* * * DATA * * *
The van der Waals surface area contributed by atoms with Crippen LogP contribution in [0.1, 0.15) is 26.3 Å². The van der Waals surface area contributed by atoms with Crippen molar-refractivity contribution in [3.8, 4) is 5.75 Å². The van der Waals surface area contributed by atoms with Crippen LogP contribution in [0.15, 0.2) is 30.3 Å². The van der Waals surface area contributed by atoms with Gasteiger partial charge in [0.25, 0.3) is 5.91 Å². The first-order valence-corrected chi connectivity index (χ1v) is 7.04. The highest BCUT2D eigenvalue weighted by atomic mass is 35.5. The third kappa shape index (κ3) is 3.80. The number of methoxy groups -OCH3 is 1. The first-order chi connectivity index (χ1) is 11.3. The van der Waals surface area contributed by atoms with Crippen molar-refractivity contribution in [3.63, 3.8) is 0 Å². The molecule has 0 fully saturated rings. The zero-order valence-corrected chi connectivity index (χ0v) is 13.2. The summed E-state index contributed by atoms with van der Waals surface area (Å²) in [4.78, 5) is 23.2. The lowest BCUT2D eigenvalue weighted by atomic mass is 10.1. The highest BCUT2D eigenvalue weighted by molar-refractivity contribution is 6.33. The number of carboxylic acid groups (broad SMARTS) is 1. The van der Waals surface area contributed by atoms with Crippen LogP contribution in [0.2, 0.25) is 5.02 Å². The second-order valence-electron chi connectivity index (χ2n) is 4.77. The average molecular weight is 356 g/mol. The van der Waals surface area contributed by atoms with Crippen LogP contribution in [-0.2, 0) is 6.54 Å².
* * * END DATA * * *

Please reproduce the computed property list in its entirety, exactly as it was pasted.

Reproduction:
The van der Waals surface area contributed by atoms with Crippen LogP contribution in [0.1, 0.15) is 26.3 Å². The van der Waals surface area contributed by atoms with Crippen molar-refractivity contribution in [3.8, 4) is 5.75 Å². The van der Waals surface area contributed by atoms with Crippen LogP contribution in [0.15, 0.2) is 30.3 Å². The van der Waals surface area contributed by atoms with Gasteiger partial charge in [0.25, 0.3) is 5.91 Å². The first-order valence-corrected chi connectivity index (χ1v) is 7.04. The highest BCUT2D eigenvalue weighted by atomic mass is 35.5. The third kappa shape index (κ3) is 3.80. The number of methoxy groups -OCH3 is 1. The first-order chi connectivity index (χ1) is 11.3. The van der Waals surface area contributed by atoms with Crippen molar-refractivity contribution in [3.63, 3.8) is 0 Å². The molecule has 0 fully saturated rings. The zero-order valence-corrected chi connectivity index (χ0v) is 13.2. The summed E-state index contributed by atoms with van der Waals surface area (Å²) in [4.78, 5) is 23.2. The lowest BCUT2D eigenvalue weighted by atomic mass is 10.1. The highest BCUT2D eigenvalue weighted by molar-refractivity contribution is 6.33. The number of carboxylic acid groups (broad SMARTS) is 1. The van der Waals surface area contributed by atoms with Crippen LogP contribution in [0.2, 0.25) is 5.02 Å². The second-order valence-electron chi connectivity index (χ2n) is 4.77. The average molecular weight is 356 g/mol. The van der Waals surface area contributed by atoms with Crippen LogP contribution in [-0.2, 0) is 6.54 Å².